Hot off the press, investigative journalist Pieter-Louis Myburgh's piecing together of the jagged pieces of the history of Atul Gupta's remarkable rise from flea market shoe seller to being listed as the seventh richest person in South Africa, and worth around R10-billion, brings into harsh focus what can only be described as the biggest official heist by private interests of the post-apartheid South African state. Apart from the millions in public funds lost to citizens, it is also the story of corrupted ethics, greed and self-enrichment. Along the way many more than our President have been drawn into a ruinous web that will take decades to fix. By MARIANNE THAMM.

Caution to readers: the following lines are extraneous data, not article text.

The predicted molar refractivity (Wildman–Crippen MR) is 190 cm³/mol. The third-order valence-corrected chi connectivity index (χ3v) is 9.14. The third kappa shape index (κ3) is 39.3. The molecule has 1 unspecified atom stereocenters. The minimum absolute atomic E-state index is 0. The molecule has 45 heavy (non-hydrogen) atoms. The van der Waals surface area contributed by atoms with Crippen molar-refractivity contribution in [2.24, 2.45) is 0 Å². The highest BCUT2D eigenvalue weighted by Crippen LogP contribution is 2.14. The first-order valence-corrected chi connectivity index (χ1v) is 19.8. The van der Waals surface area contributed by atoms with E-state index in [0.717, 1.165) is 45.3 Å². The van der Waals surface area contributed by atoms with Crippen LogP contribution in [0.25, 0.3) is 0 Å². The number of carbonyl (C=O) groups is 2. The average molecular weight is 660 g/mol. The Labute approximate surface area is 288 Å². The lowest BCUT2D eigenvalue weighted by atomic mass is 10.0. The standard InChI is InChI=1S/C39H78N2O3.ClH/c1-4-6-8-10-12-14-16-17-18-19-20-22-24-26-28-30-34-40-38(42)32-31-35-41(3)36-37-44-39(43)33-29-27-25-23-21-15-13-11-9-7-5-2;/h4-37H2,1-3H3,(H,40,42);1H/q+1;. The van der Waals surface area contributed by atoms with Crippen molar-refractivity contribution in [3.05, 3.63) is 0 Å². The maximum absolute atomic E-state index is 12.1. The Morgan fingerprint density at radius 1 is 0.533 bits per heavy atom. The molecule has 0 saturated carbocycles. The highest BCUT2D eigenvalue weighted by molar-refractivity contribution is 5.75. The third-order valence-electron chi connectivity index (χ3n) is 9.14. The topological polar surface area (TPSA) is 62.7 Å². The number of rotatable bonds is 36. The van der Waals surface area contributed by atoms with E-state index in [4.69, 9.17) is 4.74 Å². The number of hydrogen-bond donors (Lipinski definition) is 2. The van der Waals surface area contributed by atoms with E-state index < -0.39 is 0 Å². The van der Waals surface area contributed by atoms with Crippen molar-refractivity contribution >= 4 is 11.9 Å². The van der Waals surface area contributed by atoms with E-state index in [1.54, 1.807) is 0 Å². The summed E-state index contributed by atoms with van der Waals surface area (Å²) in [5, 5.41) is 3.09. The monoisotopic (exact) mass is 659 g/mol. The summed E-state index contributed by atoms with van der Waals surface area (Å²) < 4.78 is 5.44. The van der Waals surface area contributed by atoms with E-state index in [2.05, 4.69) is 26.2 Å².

Those of us who are incorrigible news junkies are well aware of the shameful saga of the Gupta family, their role in the capture of the South African state and how President Jacob Zuma has acted as a facilitator and enabler for what can only be described as a soft coup of a democratic government by self-serving capitalists and rent-seekers.
It is this relationship that has, in the eight years that Jacob Zuma has been the president of the Republic of South Africa, been at the centre of a slow...
Authors: All Africa